The TAR Lazio held that, although the 90-day term provided for by Article 14 of Law No. 689 of November 24, 1981, does not directly apply to the duration of the preliminary investigation phase, this phase cannot be extended for an indefinite period of time. The ICA must commence proceedings within a reasonable  timeframe (i.e., a period not exceeding some months) from the complaints filed with it, also in light of the due process right protected by Article 6 of the European Convention on Human Rights and the right to good administration established by Article 41 of the EU Charter of Fundamental Rights. The starting date to calculate such timeframe coincides with the acquisition of full knowledge of the alleged anticompetitive conduct.

Having noted that the ICA was aware of all the details of the conduct in December 2013, the TAR Lazio concluded that the ICA’s decision to start the investigation two years later was contrary to the principles of good management and efficiency of administrative action.

Second, the Parties successfully challenged the ICA’s conclusion that they had intended to alter the competitive dynamics for the setting of remuneration prices for the SEDA service, with a view to keeping prices artificially high. In this respect, the TAR Lazio held that, in light of available evidence in the file of the proceedings, it was clear that the Parties’ intention was to identify an appropriate remuneration mechanism for the new service, in order to ensure the remuneration allowed the PSP of the payer to apply a profitable consideration, while remaining autonomously decided by each service provider, in compliance with antitrust rules.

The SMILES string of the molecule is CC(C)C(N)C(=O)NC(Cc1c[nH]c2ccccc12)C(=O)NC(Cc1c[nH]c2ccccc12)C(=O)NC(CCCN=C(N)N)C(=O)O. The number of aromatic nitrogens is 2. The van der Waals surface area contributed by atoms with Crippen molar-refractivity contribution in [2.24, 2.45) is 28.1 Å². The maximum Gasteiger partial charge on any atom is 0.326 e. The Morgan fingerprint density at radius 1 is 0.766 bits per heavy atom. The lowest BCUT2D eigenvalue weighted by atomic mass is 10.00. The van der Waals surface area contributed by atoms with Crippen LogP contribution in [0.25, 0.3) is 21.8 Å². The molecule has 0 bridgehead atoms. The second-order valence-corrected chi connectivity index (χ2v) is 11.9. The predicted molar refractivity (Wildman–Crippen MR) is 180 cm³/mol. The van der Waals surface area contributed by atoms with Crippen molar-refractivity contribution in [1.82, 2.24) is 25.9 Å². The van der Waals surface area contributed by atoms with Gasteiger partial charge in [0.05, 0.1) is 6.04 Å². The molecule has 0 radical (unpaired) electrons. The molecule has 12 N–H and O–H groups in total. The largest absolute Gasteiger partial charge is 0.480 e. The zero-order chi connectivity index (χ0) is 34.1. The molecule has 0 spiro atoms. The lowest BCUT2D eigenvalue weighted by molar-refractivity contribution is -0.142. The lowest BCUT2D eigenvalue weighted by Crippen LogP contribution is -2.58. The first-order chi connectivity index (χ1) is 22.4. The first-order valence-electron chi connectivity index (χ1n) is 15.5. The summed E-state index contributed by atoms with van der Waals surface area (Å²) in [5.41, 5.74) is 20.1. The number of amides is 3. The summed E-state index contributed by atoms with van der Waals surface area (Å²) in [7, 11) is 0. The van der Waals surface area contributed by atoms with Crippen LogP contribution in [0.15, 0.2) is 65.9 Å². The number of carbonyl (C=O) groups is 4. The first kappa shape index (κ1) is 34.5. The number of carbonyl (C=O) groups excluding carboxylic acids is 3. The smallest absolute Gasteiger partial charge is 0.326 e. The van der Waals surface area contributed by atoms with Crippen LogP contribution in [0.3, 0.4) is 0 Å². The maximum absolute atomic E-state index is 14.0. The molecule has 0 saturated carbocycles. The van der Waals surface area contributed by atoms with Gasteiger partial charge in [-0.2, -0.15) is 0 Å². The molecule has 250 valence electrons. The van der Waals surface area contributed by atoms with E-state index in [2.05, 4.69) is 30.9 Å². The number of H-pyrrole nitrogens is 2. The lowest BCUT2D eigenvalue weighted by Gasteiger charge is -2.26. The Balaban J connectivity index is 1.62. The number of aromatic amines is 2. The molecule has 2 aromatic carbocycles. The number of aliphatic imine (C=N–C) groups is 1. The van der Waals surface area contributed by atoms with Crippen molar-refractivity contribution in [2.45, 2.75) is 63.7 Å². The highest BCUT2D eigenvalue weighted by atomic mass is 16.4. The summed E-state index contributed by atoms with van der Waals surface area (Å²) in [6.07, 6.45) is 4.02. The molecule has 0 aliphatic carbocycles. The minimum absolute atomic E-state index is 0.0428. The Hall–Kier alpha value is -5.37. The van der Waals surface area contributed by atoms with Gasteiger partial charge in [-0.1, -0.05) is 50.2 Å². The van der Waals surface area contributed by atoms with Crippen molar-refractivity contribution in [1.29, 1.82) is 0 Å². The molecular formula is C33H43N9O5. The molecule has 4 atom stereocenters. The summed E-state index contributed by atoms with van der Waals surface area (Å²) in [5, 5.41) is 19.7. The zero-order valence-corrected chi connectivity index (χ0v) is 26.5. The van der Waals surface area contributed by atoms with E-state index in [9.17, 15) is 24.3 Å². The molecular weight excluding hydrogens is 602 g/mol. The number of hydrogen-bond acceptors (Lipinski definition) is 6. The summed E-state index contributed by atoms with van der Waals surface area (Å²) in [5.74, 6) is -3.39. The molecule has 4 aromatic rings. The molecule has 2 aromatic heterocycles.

In light of the above, the TAR Lazio annulled the ICA Decision.

[1]              TAR Lazio Judgment Nos. 7708, 7709, 7710, 7713 and 7714 of June 30, 2021, and No. 7795 of July 1, 2021.

[2]              Banca del Piemonte S.p.a., Banca Monte dei Paschi di Siena S.p.A., Banca Nazionale del Lavoro S.p.A. (“BNL”), Cassa di risparmio di Parma e Piacenza S.p.A., Banca Piccolo Credito Valtellinese S.p.A., Istituto Centrale delle Banche Popolari Italiane S.p.A., ICCREA Banca, Intesa SanPaolo S.p.A., Banca Sella S.p.A., UBI Banca S.p.A., Unicredit S.p.A.

[3]              ICA Decision No. 26565 of April 28, 2017, Case I794, ABI/SEDA.